Parashat Vayikra – Erev Shabbat 27 March 2020
Week of 22-28 March 2020
Torah portion: Leviticus 1:1-5:26 Haftarah: Isaiah 43:21-44:23
Theme: Partnership with the Lord
Leviticus 1:1 begins with the words, “The Lord called to Moses and spoke to him from the Tent of Meeting, saying, ‘Speak to the Israelite people and say to them…’”.This is the only text in Torah where the Lord calls before He speaks. In the Book of Exodus, God speaks to Moses in the open places: the Burning Bush, Midian, Sinai; his presence there is public. At the end of Exodus, however, once the Tent of Meeting is erected, God chooses concealment over openness. When the cloud descends over the Tent, Moses is unable to enter until it lifts. (Ex. 40:34 & 35).
God’s call to Moses, in Vayikra, indicates an important shift in relationship. God gives Moses permission to come before the Divine Presence (Rashi & Rashban). Moses is called to an intimate partnership with the Lord; God needs Moses to accomplish His mission. Another interesting comment on the text notes that the opening word of Leviticus, Vayikra ends with an alef which in Torah scrolls is inscribed smaller than the other letters in the word. A number of commentators seek a reason for this. One argues that the small alef recalls the word, Adam (human being) and reminds individuals “to make themselves small”, that is, to avoid arrogance. Another explains that the Torah does not include an exhortation to be humble because, were humility to be commanded, it would no longer be humility. The commentator concludes every person should cultivate true humility (The Chumasch, 7-8). Rabbi Gelfand suggests a slightly different interpretation. She makes the point that, in order to communicate with another, whether it be a person or God, it is necessary to engage in what the mystics call tzimtzum (a withdrawing or contracting of oneself), in order to make room for the other in the conversation. By calling to Moses, God creates a situation whereby His Presence withdraws inwardly to create space for Moses. Moses becomes a partner rather than a passive recipient in the relationship with God. Numbers 12:3 reads, “Moses was exceedingly humble, more than any other human who is on the face of the earth”. But have we reflected on the profound mystery that our God is a humble God, a God who needs our partnership, just as He needed the assistance of Moses to achieve His plan for humanity?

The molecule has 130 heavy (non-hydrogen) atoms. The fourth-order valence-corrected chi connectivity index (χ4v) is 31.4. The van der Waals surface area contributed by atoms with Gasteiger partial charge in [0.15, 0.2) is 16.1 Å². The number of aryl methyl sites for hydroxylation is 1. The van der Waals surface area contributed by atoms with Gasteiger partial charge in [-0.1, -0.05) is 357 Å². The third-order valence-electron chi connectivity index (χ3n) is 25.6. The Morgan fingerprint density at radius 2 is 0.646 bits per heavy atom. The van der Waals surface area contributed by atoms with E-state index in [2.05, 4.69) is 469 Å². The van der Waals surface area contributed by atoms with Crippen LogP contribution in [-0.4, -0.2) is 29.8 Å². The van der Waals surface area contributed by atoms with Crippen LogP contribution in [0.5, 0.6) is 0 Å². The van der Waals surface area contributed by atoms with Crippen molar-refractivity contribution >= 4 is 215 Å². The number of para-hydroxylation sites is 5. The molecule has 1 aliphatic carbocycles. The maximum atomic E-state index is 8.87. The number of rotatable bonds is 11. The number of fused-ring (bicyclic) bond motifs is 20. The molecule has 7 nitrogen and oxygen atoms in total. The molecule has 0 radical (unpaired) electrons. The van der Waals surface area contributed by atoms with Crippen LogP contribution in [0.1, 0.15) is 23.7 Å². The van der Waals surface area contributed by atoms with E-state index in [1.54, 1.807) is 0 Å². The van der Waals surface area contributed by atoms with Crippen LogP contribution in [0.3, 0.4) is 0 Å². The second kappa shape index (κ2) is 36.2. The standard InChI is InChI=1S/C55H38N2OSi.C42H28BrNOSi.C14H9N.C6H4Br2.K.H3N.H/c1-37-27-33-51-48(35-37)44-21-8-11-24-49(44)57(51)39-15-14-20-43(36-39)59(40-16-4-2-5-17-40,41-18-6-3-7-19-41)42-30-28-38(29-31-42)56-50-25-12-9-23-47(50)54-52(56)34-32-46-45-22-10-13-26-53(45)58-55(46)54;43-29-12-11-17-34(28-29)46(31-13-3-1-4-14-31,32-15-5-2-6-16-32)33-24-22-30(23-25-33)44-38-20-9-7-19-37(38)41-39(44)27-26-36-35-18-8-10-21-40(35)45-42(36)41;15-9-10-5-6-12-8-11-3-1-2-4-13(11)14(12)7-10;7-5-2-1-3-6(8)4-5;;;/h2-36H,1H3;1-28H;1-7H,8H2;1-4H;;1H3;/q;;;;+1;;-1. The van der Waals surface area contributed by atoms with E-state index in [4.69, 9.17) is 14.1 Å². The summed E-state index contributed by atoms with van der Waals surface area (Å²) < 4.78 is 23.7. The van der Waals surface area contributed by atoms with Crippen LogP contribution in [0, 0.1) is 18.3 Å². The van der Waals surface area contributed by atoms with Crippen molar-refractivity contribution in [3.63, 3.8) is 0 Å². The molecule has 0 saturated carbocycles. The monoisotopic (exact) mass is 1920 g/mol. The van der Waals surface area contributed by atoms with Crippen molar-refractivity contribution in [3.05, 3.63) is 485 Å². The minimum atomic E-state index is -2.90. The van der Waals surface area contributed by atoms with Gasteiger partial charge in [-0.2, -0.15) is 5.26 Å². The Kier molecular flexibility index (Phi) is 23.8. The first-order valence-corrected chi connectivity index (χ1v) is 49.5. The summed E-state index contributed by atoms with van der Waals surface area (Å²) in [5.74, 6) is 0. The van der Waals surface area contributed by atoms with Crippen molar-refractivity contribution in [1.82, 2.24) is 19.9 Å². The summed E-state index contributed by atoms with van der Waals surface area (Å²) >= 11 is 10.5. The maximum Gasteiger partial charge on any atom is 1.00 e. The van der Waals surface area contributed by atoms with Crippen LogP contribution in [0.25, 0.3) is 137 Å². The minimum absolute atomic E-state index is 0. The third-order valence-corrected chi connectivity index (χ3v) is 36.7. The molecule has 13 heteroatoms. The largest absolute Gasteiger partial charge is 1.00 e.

Leviticus 1:2 introduces the subject of offerings. The root of the word, “offering” is “coming near”. A Hasidic commentator gives an interpretive reading, “One who wants to become karov, close to God – must bring an offering, mikem – that is, from oneself.” And what is the offering to HaShem, God of Mercy? It is, J. Marder suggests, “the beast” within ourselves. The ritual of animal sacrifice, understood symbolically, conveys the struggle of flawed human beings to become more humane. Not only will relationship with God call forth a humble spirit then; it will also have a transformative effect, summoning the person to offer God his/her innermost strength and will, to submit to God and to dedicate all of their acts to the service of God.
For Reflection and Discussion: 1. How does tzimtzum assist the quality of your prayer life as well as your conversations with others? 2. With no animal sacrifice, how do we confront and eradicate “the beast” within us? 3. Relationship with God calls a person to mission. Share some experience of this in your own life.
Bibliography: Goldstein, ed., The Women’s Torah Commentary (Vermont 2000); Plaut, The Torah: A Modern Commentary (New York 1981), Eskenazi & Weiss, The Torah: A Women’s Commentary, (New York 2008), Goldstein, The Women’s Haftarah Commentary (Vermont 2004), Stone Edition, The Chumash (New York 1998)